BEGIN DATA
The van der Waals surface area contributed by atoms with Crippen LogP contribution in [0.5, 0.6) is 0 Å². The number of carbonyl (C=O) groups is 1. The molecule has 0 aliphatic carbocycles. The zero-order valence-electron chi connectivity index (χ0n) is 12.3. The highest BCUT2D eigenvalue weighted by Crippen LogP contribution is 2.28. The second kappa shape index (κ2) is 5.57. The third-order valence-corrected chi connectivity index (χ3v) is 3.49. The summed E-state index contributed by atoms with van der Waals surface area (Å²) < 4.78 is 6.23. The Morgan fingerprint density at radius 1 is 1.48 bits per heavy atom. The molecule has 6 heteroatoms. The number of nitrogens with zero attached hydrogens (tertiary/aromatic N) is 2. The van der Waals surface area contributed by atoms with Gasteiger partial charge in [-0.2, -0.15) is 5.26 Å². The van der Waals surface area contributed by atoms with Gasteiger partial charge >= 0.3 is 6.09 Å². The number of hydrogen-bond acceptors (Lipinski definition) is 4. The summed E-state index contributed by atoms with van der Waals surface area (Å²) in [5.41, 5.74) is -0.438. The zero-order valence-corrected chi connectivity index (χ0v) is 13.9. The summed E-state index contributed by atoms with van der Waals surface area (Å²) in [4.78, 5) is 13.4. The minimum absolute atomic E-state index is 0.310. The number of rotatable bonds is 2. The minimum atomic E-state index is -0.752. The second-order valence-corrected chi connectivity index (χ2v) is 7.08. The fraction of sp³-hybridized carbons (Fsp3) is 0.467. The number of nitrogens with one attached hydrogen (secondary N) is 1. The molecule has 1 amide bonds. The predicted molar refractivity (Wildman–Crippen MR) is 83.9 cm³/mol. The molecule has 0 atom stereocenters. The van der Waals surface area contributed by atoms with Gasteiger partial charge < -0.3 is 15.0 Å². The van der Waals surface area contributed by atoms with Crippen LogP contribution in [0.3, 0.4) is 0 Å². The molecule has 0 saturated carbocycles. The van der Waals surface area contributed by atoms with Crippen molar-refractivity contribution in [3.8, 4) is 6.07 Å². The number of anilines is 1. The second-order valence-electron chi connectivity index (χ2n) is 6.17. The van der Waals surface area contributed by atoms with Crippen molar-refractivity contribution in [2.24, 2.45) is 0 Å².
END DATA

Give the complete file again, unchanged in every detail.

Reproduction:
The van der Waals surface area contributed by atoms with Crippen LogP contribution in [0.5, 0.6) is 0 Å². The number of carbonyl (C=O) groups is 1. The molecule has 0 aliphatic carbocycles. The zero-order valence-electron chi connectivity index (χ0n) is 12.3. The highest BCUT2D eigenvalue weighted by Crippen LogP contribution is 2.28. The second kappa shape index (κ2) is 5.57. The third-order valence-corrected chi connectivity index (χ3v) is 3.49. The summed E-state index contributed by atoms with van der Waals surface area (Å²) < 4.78 is 6.23. The Morgan fingerprint density at radius 1 is 1.48 bits per heavy atom. The molecule has 6 heteroatoms. The number of nitrogens with zero attached hydrogens (tertiary/aromatic N) is 2. The van der Waals surface area contributed by atoms with Gasteiger partial charge in [-0.2, -0.15) is 5.26 Å². The van der Waals surface area contributed by atoms with Gasteiger partial charge >= 0.3 is 6.09 Å². The number of hydrogen-bond acceptors (Lipinski definition) is 4. The summed E-state index contributed by atoms with van der Waals surface area (Å²) in [5.41, 5.74) is -0.438. The zero-order valence-corrected chi connectivity index (χ0v) is 13.9. The summed E-state index contributed by atoms with van der Waals surface area (Å²) in [4.78, 5) is 13.4. The minimum absolute atomic E-state index is 0.310. The number of rotatable bonds is 2. The minimum atomic E-state index is -0.752. The second-order valence-corrected chi connectivity index (χ2v) is 7.08. The fraction of sp³-hybridized carbons (Fsp3) is 0.467. The number of nitrogens with one attached hydrogen (secondary N) is 1. The molecule has 1 amide bonds. The predicted molar refractivity (Wildman–Crippen MR) is 83.9 cm³/mol. The molecule has 0 atom stereocenters. The van der Waals surface area contributed by atoms with Gasteiger partial charge < -0.3 is 15.0 Å². The van der Waals surface area contributed by atoms with Crippen LogP contribution in [0.3, 0.4) is 0 Å². The molecule has 0 saturated carbocycles. The van der Waals surface area contributed by atoms with Crippen molar-refractivity contribution in [3.8, 4) is 6.07 Å². The number of anilines is 1. The second-order valence-electron chi connectivity index (χ2n) is 6.17. The van der Waals surface area contributed by atoms with Crippen molar-refractivity contribution in [2.24, 2.45) is 0 Å².